The legacy: That depends on how you feel about Cheechoo. Some see the ultimate underdog beating out an all-time legend with a frantic final push. Others see a forgettable one-hit wonder, the NHL’s answer to Brady Anderson. Maybe it’s both.

Either way, this was Cheechoo’s only top-10 finish; he’d be traded for Heately within three years, and out of the NHL entirely within four. For his part, despite sitting third on the league’s all-time goal scoring list, Jagr never actually led the league in a single season. This was one of his four second-place finishes.

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No. 1: 2009–10

The race: You couldn’t ask for three bigger names, As Crosby, Ovechkin and Stamkos battled down to the wire. And it really did come right down to the end – heading into April, Crosby was sitting at 47 on the year, just one up on Stamkos and Ovechkin, both at 46.

That lead had vanished by the time there was one game left to play, with both Stamkos and Ovechkin hitting the 50 mark while Crosby lingered at 49. That set up a classic three-way showdown on the season’s final day.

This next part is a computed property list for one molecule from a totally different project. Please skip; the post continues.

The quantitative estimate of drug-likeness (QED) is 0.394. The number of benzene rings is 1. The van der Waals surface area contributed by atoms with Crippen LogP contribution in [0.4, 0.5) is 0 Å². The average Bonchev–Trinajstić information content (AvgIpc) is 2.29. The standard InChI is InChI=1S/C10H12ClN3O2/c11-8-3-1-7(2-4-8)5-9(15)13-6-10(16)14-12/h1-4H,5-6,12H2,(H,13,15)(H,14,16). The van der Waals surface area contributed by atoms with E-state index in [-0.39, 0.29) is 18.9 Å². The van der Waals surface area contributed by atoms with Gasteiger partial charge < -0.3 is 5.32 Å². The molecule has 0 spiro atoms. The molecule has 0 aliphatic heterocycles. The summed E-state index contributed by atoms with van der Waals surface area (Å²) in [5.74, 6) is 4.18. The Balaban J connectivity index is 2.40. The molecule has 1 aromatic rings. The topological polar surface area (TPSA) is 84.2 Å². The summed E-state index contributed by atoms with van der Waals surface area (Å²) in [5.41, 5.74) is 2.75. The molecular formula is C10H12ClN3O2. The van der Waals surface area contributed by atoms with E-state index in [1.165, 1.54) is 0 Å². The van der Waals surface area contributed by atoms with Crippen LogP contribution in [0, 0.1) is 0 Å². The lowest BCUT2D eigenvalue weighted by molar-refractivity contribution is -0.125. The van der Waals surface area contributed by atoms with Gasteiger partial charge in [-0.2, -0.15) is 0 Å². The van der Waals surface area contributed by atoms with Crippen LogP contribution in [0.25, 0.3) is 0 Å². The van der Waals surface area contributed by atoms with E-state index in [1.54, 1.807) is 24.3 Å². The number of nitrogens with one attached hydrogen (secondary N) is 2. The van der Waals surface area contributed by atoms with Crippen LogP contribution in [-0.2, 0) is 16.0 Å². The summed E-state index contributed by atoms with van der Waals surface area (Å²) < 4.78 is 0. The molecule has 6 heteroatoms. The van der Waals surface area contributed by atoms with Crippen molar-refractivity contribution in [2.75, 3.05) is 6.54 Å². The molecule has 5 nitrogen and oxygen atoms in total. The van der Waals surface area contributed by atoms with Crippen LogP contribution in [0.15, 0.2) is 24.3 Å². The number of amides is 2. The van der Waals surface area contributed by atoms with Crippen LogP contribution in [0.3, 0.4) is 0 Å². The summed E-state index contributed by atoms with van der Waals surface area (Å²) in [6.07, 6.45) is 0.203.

The winner: Ovechkin fired a team-leading five shots against the Bruins, but Tim Thomas turned him away. Meanwhile in Long Island, Crosby hit the 50-goal mark in the first period to create a three-way tie. He broke that logjam in the second period by potting his 51st on a partial breakaway, giving him sole possession of the lead.

But the drama wasn’t done yet. With just seconds left in a Lightning win over the Panthers, Stamkos raced down a loose puck to  score his 51st into an empty net to tie the race.

Crosby was informed of the Stamkos goal by a teammate with minutes left in the Penguins game, and pressed hard to get his 52nd. He had plenty of chances, but couldn’t find the net, and he and Stamkos ended up sharing the trophy, with Ovechkin one goal behind.

The legacy: You can dock this one a point or two for ending in a tie instead of with a close win — oddly enough, the Rocket Richard race has never been determined by a single goal. But other than that, this was pretty close to being the perfect race. You had the league’s two biggest stars facing down the kid who was coming for their crown, and it all literally came down to the final seconds on the final day.

All in all, that sets the bar pretty high. But we’ll see whether Ovechkin, Laine and friends can top it in the weeks to come.